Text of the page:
If Rosendahl’s number-one concern is for the kids’ safety, maybe delaying the skate park would have been a better idea until we could afford to ensure the kids’ safety.
The writing is on the wall – kid falls and fractures skull, parents hire lawyer and sue city. City offers million dollar settlement in order to avoid litigation. Skate park is fenced off and closed until the Recreation and Parks Department can afford hiring additional staff for skate park. Months pass without funding.
I can’t believe this skate park is so important that the city of Los Angeles and Rosendahl would take this risk.
I think we should do it right at the beginning and delay opening the park until funding is available. Why take any risks? If it is that important, funding will be found.
A part-time city employee earning minimum wage is a lot cheaper than paying out attorney and settlement costs in a lawsuit.
Do the math, then do the right thing.
Glen Kacena, Westchester
Says alcohol free, unleaded gas option would alleviate aircraft pollution concerns
To the Editor:
This issue of The Argonaut will no doubt contain coverage of a sophomoric protest against leaded aviation gas at Santa Monica Airport (SMO).
Here are some facts about the situation:
Back in the 1950s and 60s, two grades of aviation gas were available at the thousands of small airports across the country.
These were classic 100 octane (at 4ml lead per gallon) and 80 octane (at ml lead per gallon).
SMO had two pumps and these fuels were available at our local airport.
In the 1970s, 80 octane was phased out and was replaced by the “one size fits all” 100 octane low lead gas we have today. (2 ml lead per gallon).
Owners of aircraft designed for 80 octane were given the option by the Federal Aviation Administration of using 87 unleaded auto gas.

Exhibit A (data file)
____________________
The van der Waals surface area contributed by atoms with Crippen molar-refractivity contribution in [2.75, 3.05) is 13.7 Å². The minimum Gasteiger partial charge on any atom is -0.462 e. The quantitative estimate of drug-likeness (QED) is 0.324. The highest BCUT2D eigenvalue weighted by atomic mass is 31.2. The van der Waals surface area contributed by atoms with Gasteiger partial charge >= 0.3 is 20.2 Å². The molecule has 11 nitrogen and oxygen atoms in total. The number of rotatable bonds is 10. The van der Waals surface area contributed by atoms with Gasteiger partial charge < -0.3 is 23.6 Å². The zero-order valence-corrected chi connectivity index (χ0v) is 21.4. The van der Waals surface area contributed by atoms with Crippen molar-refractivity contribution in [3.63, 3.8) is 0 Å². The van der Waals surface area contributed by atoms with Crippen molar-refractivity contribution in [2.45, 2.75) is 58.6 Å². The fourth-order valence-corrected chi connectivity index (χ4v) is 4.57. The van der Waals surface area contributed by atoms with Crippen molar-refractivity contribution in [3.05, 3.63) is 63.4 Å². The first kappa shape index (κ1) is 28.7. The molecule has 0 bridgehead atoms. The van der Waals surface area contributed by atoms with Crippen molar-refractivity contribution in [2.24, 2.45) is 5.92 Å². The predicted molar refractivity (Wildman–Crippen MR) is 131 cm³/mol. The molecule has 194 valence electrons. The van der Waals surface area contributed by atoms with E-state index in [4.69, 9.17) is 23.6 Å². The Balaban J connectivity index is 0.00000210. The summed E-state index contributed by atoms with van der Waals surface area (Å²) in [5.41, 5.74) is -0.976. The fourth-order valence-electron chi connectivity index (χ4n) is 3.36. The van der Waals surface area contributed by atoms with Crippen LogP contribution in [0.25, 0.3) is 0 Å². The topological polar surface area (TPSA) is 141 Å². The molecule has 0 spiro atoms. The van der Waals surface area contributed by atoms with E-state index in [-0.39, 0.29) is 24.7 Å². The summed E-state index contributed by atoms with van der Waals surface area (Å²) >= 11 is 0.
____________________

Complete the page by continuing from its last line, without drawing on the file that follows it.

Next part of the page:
Thus, about 70 percent of the light aircraft fleet was able to fly lead free. About 10 percent of airports in California offered the auto gas option. This made it possible to fly lead free throughout the state.
This state of affairs lasted about 20 years. I, among others, was able to fly lead free from SMO all those years.
Then the situation changed when the California legislature mandated alcohol in auto gas. That is the reason our auto gas is the most expensive in the nation.
The FAA immediately sent out notice that alcohol in aircraft gas is strictly prohibited.
So those aircraft using lead free gas had to revert to leaded gas which they do not need.
The legislatures of Washington and Oregon states passed laws allowing aircraft and marine interests to purchase alcohol free fuel. But not the state of California.
Therefore, the California legislature is responsible for about half of the lead pollution in California’s air.
This is outrageous but true. If you have any concerns about lead pollution at any of California’s airports, please contact your legislators and ask for a “Washington/Oregon” law to allow the sale of unleaded alcohol free gas for California’s airports and Marinas.
The aviation and oil industries are working hard to produce a 100 octane lead free gas. This is some years away. But availability of alcohol free, unleaded gas for aircraft would alleviate the situation in the near term.
The sulfur in jet fuel is a roughly equivalent pollution situation.
But that’s another story.
Walter Davie, Mar Vista